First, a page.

Major League Baseball has been crippled by yet another players’ strike, and the fans have had enough, tired of paying to see ballplayers with seven-figure egos but ten-cent work ethics.
When baseball’s commissioner floats the idea of enlisting the minor leaguers to keep revenues flowing, Lew Pearson, the aging player-manager of the Triple-A Indianapolis Outlaws, sees his chance to fulfill a lifelong dream. Having never had more than a “cup of coffee” in the big league, Lew leaves his wife and two young kids behind to play in the bigs, even though he knows he and his teammates will just be the pawns of the owners. Baseball runs deep in his blood – his father’s own professional dreams were trampled on many years before – and despite the big asterisk that will accompany every game, it’s an opportunity that beckons him.
But no one, including Lew, the owners and the striking Major Leaguers, could predict how fans would embrace these farmhands, who take the field every day not for their big paychecks but purely for the love of the game. At first the crowds are small, but as the fan frenzy takes root in ballparks across the country, both sides of the strike confront a new normal, and an audacious plan takes shape in board rooms to determine once and for all whether the Major Leaguers or the minor leaguers will get the privilege of remaining in “the show.”
Gary Frisch is a long-time sports fan with a special place in his heart for hockey and baseball. A lifelong writer and former journalist, he has contributed many articles and columns to a variety of newspapers and magazines. He was inspired to write Strike Four as a result of multiple player strikes and lockouts that marred baseball in the 1980s and ‘90s, during which the media frequently speculated that owners might bring up minor league players to fill the rosters.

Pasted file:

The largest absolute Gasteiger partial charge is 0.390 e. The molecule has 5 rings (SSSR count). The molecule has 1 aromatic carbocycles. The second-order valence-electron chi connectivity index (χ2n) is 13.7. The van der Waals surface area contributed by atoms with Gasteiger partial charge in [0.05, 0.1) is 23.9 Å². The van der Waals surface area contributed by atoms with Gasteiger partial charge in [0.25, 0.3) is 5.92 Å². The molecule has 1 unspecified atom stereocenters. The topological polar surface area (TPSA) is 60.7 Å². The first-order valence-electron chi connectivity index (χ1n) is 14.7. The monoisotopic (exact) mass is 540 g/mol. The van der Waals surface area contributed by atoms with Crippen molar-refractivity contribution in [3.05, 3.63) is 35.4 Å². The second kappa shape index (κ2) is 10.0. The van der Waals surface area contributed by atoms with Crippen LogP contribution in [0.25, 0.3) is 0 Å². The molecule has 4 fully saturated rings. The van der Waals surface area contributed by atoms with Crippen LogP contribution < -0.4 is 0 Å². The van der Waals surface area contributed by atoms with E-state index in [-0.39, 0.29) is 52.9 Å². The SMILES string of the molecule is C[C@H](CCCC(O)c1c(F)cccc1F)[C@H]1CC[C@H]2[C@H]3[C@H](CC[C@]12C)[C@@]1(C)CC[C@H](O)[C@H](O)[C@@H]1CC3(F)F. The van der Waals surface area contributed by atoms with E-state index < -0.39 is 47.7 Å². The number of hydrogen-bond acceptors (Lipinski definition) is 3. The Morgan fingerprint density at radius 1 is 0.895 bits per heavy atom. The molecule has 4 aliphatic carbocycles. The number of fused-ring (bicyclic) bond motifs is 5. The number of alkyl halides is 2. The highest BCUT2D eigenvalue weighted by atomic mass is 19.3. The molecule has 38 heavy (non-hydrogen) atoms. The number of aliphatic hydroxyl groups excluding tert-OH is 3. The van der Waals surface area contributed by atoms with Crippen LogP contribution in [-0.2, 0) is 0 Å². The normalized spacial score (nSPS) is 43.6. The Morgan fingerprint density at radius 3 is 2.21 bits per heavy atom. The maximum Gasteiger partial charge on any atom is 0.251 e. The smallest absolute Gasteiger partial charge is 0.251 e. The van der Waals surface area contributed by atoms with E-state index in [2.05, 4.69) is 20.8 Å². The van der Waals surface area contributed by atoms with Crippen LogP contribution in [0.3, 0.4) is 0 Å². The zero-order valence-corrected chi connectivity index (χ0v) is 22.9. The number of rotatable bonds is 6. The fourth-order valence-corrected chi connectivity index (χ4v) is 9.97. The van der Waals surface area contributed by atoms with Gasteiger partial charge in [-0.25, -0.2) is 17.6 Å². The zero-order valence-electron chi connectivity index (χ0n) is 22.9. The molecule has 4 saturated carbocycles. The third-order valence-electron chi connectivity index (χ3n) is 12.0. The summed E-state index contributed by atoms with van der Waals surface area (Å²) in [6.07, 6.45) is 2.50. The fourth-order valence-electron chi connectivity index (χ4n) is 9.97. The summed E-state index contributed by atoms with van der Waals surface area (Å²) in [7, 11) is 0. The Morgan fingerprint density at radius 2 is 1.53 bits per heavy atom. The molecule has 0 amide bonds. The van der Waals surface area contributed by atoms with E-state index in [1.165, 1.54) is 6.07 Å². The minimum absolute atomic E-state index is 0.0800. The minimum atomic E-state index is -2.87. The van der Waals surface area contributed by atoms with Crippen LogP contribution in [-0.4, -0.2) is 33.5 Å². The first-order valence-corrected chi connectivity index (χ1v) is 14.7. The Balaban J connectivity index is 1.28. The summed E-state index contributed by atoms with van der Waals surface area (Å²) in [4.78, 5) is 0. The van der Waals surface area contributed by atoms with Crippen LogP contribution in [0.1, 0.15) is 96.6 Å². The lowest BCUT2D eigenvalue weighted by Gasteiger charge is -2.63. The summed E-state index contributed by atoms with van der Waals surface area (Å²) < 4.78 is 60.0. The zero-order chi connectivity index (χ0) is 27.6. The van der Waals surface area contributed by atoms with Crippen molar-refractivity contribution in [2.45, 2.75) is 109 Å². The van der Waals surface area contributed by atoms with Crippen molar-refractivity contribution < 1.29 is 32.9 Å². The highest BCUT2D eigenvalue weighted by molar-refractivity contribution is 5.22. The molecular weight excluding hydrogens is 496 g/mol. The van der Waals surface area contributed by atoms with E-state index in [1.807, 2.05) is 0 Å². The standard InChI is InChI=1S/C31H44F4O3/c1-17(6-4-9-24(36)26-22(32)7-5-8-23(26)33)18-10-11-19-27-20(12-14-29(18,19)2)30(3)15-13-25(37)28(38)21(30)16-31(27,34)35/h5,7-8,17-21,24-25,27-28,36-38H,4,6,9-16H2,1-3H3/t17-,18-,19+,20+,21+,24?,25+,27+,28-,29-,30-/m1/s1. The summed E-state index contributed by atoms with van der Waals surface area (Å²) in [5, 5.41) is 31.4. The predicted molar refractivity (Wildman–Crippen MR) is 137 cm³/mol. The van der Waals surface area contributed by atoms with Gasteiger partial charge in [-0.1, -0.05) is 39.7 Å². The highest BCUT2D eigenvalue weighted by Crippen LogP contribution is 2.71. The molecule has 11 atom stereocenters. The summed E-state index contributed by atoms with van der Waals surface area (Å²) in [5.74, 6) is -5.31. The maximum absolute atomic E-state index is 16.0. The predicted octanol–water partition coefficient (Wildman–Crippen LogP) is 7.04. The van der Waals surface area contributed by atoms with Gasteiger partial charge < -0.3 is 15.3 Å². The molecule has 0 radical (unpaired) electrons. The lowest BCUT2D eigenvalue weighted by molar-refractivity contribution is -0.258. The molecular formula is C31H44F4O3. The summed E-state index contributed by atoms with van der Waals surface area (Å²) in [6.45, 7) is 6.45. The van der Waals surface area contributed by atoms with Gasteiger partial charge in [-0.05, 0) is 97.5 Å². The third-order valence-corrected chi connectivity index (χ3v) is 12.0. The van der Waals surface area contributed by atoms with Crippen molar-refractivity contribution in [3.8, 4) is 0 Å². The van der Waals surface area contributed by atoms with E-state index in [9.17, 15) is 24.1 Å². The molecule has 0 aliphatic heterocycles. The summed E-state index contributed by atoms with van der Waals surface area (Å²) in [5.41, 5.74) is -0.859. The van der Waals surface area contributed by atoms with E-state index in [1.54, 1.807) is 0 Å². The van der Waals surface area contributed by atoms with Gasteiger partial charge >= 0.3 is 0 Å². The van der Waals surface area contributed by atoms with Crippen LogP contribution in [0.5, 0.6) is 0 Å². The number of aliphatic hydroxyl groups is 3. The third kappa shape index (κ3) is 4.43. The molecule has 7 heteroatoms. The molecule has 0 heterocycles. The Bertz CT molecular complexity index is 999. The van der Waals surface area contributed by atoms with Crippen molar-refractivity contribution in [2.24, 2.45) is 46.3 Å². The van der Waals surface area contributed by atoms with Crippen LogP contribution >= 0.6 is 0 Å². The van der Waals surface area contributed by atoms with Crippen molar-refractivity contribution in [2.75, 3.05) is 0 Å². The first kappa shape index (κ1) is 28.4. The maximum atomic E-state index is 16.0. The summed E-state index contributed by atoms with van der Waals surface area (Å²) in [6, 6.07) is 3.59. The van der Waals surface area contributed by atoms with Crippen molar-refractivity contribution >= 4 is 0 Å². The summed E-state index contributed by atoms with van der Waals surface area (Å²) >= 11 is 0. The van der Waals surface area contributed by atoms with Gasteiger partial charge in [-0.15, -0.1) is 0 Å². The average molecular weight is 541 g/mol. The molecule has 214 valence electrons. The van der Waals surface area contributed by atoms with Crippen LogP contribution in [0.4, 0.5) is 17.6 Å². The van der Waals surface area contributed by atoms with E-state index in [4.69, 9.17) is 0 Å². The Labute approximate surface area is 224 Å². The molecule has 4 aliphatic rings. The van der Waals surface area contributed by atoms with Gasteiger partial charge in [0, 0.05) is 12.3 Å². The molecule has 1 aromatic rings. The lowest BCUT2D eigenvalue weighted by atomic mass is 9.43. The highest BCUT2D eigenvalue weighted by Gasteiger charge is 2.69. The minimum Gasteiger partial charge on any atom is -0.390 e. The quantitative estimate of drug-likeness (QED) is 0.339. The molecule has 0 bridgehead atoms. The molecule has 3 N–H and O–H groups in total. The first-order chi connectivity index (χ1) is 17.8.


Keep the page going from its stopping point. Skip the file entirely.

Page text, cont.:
Frisch works in the public relations field, and has owned his own PR agency since 2007. In 2015, he was named to Linkedin’s inaugural list of “Top Voices of the Year” for his contributions to the business networking site’s blog. He lives in Gloucester Township, New Jersey, with his wife and two children, and frequently writes under the watchful eye of his cat and two dogs.
Being self-employed and working from home as a PR professional (my day job) and writer (my side gig), my life has not been drastically altered by pandemic stay-at-home orders. I’m a proud homebody, taking great pleasure in my man cave and my backyard pool. However, I do miss dining out, and I long for returning to stores without having to possibly wait in line for admittance and wearing a mask to enter. Beyond that, I was deeply disappointed that my daughter’s college graduation ceremony was postponed. She’s worked so hard for the past four years and we were so proud, and really looking forward to commencement and a big party sometime afterward. The university is promising an in-person ceremony later in the year, which might be nice, but it likely won’t be the same as many students will be scattered to the wind by that time, unable to return to campus. On the bright side, with almost no place to go, and no distraction from professional sports, I’m getting more work done!
Strike Four A Baseball Novel
All the while the minor leagues, predictably, flourished. For want of baseball, fans from Major League cities began making excursions to the backwaters of baseball, places like Hamilton, Ohio; Richmond, Virginia; Pawtucket, Rhode Island; Des Moines, Iowa; and Oneonta, New York. Places like these were the sport’s proving grounds, rich in hopes and dreams but poor in creature comforts. As a result of the strike, frequently empty parking lots became densely populated forests of steel, single-lane access roads became pockmarked beneath unexpected traffic jams, and once-deserted bleachers creaked beneath shoulder-to-shoulder people. The farmhands from Triple-A all the way down to A-Ball finally received the attention they always felt they richly deserved. And for the first time in its history, the Pawtucket Red Sox of the International League sold out of hot dogs by the fourth inning.